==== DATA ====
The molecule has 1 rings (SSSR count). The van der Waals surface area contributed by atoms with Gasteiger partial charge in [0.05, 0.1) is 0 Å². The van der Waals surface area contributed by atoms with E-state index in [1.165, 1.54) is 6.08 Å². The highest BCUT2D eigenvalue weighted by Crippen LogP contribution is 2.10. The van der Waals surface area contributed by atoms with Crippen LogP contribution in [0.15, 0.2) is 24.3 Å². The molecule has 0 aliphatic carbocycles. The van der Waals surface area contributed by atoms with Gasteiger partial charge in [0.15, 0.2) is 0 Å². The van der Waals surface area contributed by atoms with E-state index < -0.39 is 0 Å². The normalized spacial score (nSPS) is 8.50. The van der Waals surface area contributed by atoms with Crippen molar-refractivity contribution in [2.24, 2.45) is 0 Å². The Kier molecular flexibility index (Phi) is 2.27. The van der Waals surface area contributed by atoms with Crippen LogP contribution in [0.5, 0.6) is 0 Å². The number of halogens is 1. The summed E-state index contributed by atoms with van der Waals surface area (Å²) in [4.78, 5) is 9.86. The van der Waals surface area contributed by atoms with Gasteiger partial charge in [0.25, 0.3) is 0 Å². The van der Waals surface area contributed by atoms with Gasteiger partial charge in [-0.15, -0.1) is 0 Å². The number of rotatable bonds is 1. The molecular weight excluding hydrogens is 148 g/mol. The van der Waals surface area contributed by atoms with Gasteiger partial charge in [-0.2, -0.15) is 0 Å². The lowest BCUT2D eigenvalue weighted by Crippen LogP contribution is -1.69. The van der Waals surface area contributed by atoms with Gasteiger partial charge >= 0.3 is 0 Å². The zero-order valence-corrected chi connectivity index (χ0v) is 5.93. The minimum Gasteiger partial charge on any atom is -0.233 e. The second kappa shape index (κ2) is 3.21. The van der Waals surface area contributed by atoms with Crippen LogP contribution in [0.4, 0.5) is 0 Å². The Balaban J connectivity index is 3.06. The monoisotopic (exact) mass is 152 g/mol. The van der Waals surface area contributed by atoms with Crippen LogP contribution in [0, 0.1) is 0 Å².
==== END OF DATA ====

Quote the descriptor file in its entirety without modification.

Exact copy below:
The molecule has 1 rings (SSSR count). The van der Waals surface area contributed by atoms with Gasteiger partial charge in [0.05, 0.1) is 0 Å². The van der Waals surface area contributed by atoms with E-state index in [1.165, 1.54) is 6.08 Å². The highest BCUT2D eigenvalue weighted by Crippen LogP contribution is 2.10. The van der Waals surface area contributed by atoms with Crippen LogP contribution in [0.15, 0.2) is 24.3 Å². The molecule has 0 aliphatic carbocycles. The van der Waals surface area contributed by atoms with Gasteiger partial charge in [0.15, 0.2) is 0 Å². The van der Waals surface area contributed by atoms with E-state index < -0.39 is 0 Å². The normalized spacial score (nSPS) is 8.50. The van der Waals surface area contributed by atoms with Crippen molar-refractivity contribution in [2.24, 2.45) is 0 Å². The Kier molecular flexibility index (Phi) is 2.27. The van der Waals surface area contributed by atoms with Crippen LogP contribution in [0.5, 0.6) is 0 Å². The number of halogens is 1. The summed E-state index contributed by atoms with van der Waals surface area (Å²) in [4.78, 5) is 9.86. The van der Waals surface area contributed by atoms with Gasteiger partial charge in [0.25, 0.3) is 0 Å². The van der Waals surface area contributed by atoms with Gasteiger partial charge in [-0.15, -0.1) is 0 Å². The number of rotatable bonds is 1. The molecular weight excluding hydrogens is 148 g/mol. The van der Waals surface area contributed by atoms with Gasteiger partial charge in [-0.2, -0.15) is 0 Å². The lowest BCUT2D eigenvalue weighted by Crippen LogP contribution is -1.69. The van der Waals surface area contributed by atoms with Gasteiger partial charge >= 0.3 is 0 Å². The zero-order valence-corrected chi connectivity index (χ0v) is 5.93. The minimum Gasteiger partial charge on any atom is -0.233 e. The second kappa shape index (κ2) is 3.21. The van der Waals surface area contributed by atoms with Crippen LogP contribution in [0.4, 0.5) is 0 Å². The Balaban J connectivity index is 3.06. The monoisotopic (exact) mass is 152 g/mol. The van der Waals surface area contributed by atoms with Crippen LogP contribution in [0, 0.1) is 0 Å².